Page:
It’s Hard to Say
by Claire Hopple
The fastest recorded escape from a straight jacket while underwater is 22.86 seconds. I’d like to say I still remember that from when you told me. When your voice became flatter and more hollow like it was trying to escape from its own straight jacket. But I had to look it up.
It’s noble you tried for that Guinness record for however many years and just got really close. Though I don’t know if or how you get over such a thing.
There’s definitely some hubbub at the block party across the street. A movie scene or perhaps more accurately a prescription drug commercial is developing. People are talking and laughing and loping across the lawn in full sun with an otherworldly ease. Their fluidity looks simple and pure. It seems like something I should be able to do.
I’m playing back the last voicemail I have from you as a pathetic talisman for summoning the courage to make my way over there with all the neighbors.
“…People have pelted me with a power washer before and they probably will again…”
Ah, yes, this was part of your defense. A few of the neighbors I’m seeing over-gesticulate to one another at the block party right now had once accused you of some light arson, if you recall. Simply because you seemed capable. Well, that and you’d thrown all your valuables into the Sikorskys’ pool well before the flames reached your weeping cherry tree.
You had what could only be called a reputation. Once a few of us had learned about your traumatic brain injury from an accident that may or may not have been someone attempting to murder you, and that the injury had led to scientists studying you—well, we didn’t really know what to do with that.
Which was why when you started throwing food from your porch at some of the teenagers we just went along with it. You kept saying it was a food fight but the throwing was one-directional.
Even though you’ve been gone for two years, some neighborhood kids are still afraid of you. Nobody has ever been afraid of me.
You threw me off a bit too, at least initially. You emerged from your garage the first time I saw you wearing a tie covered in tiny Tabasco bottles beside a giant, unbridled mutt. I smirk when I think about your dog Bartles, how you rescued it from a sorority house and the girls had already named it after their favorite brand of wine cooler.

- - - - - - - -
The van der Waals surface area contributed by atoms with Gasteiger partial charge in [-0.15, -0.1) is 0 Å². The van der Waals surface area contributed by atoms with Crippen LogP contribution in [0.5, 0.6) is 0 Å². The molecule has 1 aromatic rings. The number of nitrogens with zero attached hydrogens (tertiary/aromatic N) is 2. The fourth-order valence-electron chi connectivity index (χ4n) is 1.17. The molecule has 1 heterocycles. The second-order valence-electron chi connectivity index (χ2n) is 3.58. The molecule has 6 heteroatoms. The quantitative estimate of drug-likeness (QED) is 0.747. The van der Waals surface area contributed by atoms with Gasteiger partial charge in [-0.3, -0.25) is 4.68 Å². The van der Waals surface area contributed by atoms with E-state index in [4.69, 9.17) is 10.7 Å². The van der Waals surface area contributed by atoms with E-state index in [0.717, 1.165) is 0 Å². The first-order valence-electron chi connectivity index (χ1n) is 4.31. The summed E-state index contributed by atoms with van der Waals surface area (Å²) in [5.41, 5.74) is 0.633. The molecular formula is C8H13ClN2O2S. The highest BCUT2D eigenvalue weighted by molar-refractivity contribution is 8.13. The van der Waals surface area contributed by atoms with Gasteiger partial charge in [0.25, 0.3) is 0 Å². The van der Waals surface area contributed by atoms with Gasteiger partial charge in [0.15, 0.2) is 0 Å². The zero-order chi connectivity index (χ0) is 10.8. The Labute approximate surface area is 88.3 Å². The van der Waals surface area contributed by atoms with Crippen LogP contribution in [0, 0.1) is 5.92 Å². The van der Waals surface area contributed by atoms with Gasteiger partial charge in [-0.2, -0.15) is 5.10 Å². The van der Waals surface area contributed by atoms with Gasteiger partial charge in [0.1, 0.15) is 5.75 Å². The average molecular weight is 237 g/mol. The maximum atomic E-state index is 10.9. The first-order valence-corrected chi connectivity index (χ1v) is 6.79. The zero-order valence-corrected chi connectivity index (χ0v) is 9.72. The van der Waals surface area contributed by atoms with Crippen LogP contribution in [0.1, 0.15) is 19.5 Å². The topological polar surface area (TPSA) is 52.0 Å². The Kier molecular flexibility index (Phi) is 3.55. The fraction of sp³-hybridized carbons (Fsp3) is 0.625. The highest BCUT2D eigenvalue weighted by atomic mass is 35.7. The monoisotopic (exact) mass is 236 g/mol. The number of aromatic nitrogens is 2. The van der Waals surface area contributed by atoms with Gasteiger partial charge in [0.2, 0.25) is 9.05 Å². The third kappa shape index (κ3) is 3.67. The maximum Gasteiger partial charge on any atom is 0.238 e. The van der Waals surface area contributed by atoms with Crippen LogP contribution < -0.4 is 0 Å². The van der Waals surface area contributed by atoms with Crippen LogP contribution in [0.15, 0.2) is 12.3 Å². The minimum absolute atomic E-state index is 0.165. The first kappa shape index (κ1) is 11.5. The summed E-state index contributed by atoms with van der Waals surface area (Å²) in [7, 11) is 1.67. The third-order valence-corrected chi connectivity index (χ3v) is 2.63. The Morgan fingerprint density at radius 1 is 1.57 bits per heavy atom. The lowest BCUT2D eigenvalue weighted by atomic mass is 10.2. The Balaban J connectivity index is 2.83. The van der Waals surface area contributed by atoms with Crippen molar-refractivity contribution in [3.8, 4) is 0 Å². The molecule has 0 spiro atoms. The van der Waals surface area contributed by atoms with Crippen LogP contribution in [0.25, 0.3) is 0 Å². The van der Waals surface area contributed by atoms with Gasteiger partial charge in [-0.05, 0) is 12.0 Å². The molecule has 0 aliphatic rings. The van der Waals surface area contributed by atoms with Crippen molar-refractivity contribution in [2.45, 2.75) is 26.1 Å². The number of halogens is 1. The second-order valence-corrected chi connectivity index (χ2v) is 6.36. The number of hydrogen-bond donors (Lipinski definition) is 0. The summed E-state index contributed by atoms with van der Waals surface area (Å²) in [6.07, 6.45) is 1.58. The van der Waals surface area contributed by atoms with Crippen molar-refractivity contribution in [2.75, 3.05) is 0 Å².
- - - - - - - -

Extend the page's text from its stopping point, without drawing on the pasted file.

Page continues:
“…Don’t lie to me with any nonsense about a lawsuit because I already know you don’t think Justin is going to pass the bar exam…”
Your voice has a haughtiness that comes from living on this street the longest. Though that isn’t the case anymore, I guess.
You are somewhere in Minnesota right now. A woman has replaced you. Why she’s here doesn’t add up. But that is a different story.
Her first day in, she started a property line controversy. She didn’t appear to notice the death stares as she staked little neon flags where she thought they belonged.
I’ve always felt that I am too good for your friendship and also not good enough. Like, I can picture you sitting on my porch but I can’t imagine you on my couch.
I’ve started pilfering from local lost and found boxes and making it into this whole project.
Recently, I’ve been labeling all the items with a label maker. Not labeling them what they are but who they belong to, and by that I mean whose face claims my mental real estate when I pick up an item or merely spot it from another side of the room.
The Bob Ross Chia Pet I excavated from Claxton Elementary displays your name across the bridge of Bob’s nose. Who will commandeer the actual kitchen sink from the bus station is to be determined. They say “everything but the kitchen sink,” but let me tell you. I already told you. The things people leave behind.
The end of your message cuts in and out but I hear you mention something about my inability to endure eye contact and I swear you said the phrase “Pen Pals” but I might be making that part up.
Are you still a window washer or did you trade out your life completely?
Okay, it’s pretty obvious I’m hiding from them. I am sitting and deciding what I’ve already decided. I’ve closed most of the blinds so they think I’m out, possibly at a different party.
This isn’t part of your message of course but I can hear you telling me there’s no reason to avoid them. You’d be saying, “It’s exactly like in the movies. It’s really as easy as it looks. It’s not only a matter of time—it’s a matter of space, too. And it’s not really something. It’s not really anything at all.”
Claire Hopple is the author of two story collections and a novella. Her fiction has appeared in Hobart, Heavy Feather Review, Timber, and others. She’s just a steel town girl on a Saturday night. More at clairehopple.com.
Image source: Vitor Pinto/Unsplash